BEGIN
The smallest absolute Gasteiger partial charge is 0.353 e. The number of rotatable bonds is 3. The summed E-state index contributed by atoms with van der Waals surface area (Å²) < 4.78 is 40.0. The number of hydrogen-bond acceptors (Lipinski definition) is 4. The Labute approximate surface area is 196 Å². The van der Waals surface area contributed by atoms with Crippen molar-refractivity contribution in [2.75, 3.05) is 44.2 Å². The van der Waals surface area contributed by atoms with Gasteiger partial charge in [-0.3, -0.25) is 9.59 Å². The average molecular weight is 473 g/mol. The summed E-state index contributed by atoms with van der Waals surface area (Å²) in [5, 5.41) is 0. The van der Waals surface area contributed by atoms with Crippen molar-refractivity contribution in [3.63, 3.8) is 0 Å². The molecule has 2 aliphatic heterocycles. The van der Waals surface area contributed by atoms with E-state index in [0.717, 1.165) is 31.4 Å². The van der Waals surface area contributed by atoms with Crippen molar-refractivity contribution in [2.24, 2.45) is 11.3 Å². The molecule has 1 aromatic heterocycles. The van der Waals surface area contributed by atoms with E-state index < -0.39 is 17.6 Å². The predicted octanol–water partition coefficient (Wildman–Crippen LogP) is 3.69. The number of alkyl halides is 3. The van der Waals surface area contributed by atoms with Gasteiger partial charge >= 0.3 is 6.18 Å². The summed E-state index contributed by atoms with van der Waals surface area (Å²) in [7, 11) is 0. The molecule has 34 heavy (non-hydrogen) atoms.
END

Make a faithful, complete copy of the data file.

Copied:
The smallest absolute Gasteiger partial charge is 0.353 e. The number of rotatable bonds is 3. The summed E-state index contributed by atoms with van der Waals surface area (Å²) < 4.78 is 40.0. The number of hydrogen-bond acceptors (Lipinski definition) is 4. The Labute approximate surface area is 196 Å². The van der Waals surface area contributed by atoms with Crippen molar-refractivity contribution in [2.75, 3.05) is 44.2 Å². The van der Waals surface area contributed by atoms with Gasteiger partial charge in [-0.3, -0.25) is 9.59 Å². The average molecular weight is 473 g/mol. The summed E-state index contributed by atoms with van der Waals surface area (Å²) in [5, 5.41) is 0. The van der Waals surface area contributed by atoms with Crippen molar-refractivity contribution in [3.63, 3.8) is 0 Å². The molecule has 2 aliphatic heterocycles. The van der Waals surface area contributed by atoms with E-state index in [0.717, 1.165) is 31.4 Å². The van der Waals surface area contributed by atoms with Crippen molar-refractivity contribution in [2.24, 2.45) is 11.3 Å². The molecule has 1 aromatic heterocycles. The van der Waals surface area contributed by atoms with E-state index < -0.39 is 17.6 Å². The predicted octanol–water partition coefficient (Wildman–Crippen LogP) is 3.69. The number of alkyl halides is 3. The van der Waals surface area contributed by atoms with Gasteiger partial charge >= 0.3 is 6.18 Å². The summed E-state index contributed by atoms with van der Waals surface area (Å²) in [7, 11) is 0. The molecule has 34 heavy (non-hydrogen) atoms.